The ethnic Uighur accused of planting a bomb at a Bangkok shrine has admitted involvement in the deadly attack, his lawyer said on Sept.30, reversing earlier denials of a confession.
The comments by lawyer Schoochart Kanpai confirmed the Thai authorities’ version of the complex investigation into the August 17 blast which killed 20 people.
Earlier this week Schoochart had questioned whether the man — whom police have named both as Bilal Mohammed and as Adem Karadağ — had confessed.
The lawyer said his client had previously insisted he was not in the country on the day of the attack.
But after meeting his client on Sept.30, Schoochart reversed his position.
“I met Adem this morning for about an hour and he said he confessed voluntarily to planting the bomb,” the lawyer told reporters outside the military barracks in central Bangkok where the accused is detained.
It was not immediately clear if authorities were present during the meeting on Sept.30.
On Sept.26 police said they were now convinced that Mohammed, the first person to be arrested, was the same man seen in CCTV footage wearing a yellow T-shirt and placing a backpack at the Erawan shrine moments before the explosion.
They said his confession, together with other security camera footage and eyewitness accounts, confirmed they had the right man — after earlier saying DNA evidence suggested it was unlikely to be him.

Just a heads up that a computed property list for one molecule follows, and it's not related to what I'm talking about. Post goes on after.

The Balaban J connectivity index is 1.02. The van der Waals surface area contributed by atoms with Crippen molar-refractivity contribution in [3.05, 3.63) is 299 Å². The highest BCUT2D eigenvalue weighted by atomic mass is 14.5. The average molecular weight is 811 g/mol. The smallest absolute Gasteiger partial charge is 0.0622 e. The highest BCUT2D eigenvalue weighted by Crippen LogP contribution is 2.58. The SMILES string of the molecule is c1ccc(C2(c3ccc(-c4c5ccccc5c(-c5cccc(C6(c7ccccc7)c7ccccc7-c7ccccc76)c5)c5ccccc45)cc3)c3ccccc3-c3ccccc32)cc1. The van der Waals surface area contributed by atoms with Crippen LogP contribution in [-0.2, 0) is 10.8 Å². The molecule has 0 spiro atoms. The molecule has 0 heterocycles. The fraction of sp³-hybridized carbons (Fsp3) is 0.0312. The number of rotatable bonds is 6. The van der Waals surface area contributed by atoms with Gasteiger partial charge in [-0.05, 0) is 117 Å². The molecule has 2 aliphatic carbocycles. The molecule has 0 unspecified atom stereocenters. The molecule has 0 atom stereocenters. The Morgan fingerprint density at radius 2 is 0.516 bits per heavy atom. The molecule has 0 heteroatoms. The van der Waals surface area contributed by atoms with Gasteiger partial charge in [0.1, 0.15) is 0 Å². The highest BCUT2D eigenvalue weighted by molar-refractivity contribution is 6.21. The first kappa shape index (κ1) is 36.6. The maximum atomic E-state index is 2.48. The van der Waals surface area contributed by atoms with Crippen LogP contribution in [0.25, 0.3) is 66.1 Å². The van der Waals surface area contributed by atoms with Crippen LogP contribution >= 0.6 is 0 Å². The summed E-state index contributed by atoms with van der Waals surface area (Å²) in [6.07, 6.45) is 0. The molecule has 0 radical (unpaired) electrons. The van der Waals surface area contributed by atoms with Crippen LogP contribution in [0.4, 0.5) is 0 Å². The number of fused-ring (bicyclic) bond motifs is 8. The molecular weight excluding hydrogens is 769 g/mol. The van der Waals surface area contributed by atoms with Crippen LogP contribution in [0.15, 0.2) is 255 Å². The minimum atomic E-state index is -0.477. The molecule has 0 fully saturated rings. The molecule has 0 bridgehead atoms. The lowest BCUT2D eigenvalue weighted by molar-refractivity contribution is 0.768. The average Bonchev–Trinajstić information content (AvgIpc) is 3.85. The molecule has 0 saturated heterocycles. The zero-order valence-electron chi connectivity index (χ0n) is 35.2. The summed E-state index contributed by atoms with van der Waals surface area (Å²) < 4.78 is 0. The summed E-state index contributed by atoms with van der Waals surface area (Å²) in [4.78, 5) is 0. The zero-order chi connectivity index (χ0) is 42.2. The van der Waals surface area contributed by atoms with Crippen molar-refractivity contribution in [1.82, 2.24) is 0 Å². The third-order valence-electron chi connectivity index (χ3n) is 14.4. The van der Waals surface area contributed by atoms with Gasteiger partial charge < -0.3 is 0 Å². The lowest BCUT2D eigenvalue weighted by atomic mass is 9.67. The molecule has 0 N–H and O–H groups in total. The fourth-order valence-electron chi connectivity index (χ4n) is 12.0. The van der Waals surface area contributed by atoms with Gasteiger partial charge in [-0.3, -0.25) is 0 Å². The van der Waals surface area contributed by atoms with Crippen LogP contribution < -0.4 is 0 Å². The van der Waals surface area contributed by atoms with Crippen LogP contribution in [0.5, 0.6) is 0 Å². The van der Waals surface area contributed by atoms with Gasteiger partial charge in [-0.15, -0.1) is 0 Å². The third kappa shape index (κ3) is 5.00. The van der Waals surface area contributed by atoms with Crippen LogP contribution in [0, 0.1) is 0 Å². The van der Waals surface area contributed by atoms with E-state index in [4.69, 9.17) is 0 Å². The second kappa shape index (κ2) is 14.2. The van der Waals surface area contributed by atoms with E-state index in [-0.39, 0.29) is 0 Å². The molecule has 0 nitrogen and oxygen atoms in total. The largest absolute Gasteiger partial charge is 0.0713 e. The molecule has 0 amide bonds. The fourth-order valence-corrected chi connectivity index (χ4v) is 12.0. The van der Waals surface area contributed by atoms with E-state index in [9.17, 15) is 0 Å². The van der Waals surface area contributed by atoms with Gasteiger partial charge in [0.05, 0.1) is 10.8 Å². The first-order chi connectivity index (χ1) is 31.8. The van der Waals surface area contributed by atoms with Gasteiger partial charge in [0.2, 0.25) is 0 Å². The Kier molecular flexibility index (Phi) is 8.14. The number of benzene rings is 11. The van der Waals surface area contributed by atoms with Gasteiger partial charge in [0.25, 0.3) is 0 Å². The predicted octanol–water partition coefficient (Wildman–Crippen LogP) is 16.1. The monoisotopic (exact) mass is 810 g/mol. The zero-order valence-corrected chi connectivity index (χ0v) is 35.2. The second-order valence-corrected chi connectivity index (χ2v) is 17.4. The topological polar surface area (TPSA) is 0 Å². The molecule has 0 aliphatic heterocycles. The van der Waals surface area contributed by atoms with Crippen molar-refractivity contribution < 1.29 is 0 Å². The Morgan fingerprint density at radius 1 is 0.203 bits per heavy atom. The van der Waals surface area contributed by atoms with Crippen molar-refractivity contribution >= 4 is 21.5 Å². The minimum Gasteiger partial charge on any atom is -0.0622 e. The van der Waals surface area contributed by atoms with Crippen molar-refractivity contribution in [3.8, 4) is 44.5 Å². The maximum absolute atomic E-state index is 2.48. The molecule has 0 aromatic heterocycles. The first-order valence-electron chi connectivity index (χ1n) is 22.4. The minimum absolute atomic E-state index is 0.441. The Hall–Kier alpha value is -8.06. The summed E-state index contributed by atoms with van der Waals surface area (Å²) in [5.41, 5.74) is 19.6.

Police say they believe the man in the yellow shirt wore a wig and glasses to disguise himself.
In a briefing on Monday, investigators released a series of four sketches showing how Mohammed could have transformed his appearance from the initial suspect sketch which showed a man with glasses and floppy hair.
The suspect now appears more gaunt and with a shaven head.
In other new details of the still unclaimed attack, Schoochart said Mohammed relayed how he followed orders from another man, Abdulah Abdullahman, and was unpaid.
Abdullahman is among more than a dozen other people — both foreigners and Thais — wanted over the blast.
Only two men — Mohammed and another man named as Yusuf Mieraili — are in custody.
Mystery still shrouds the motive for the unprecedented attack, in which the majority of fatalities were ethnic Chinese tourists.
Speculation has centred on a link to militants or supporters of the Uighurs, an ethnic group who say they face severe persecution in China, after Thailand forcibly repatriated 109 of the minority in July.
The move sparked international condemnation, particularly in Turkey where hardliners see the minority as part of a global Turkic-speaking family.
According to his lawyer, Mohammed is a Chinese Uighur who settled in Turkey while Mieraili is a Chinese passport-holder with Uighur ethnicity.
Thai authorities have not confirmed the nationality of either man. They say they believe the blast was revenge for a crackdown on people-smuggling gangs whose operations include the transfer of Uighurs.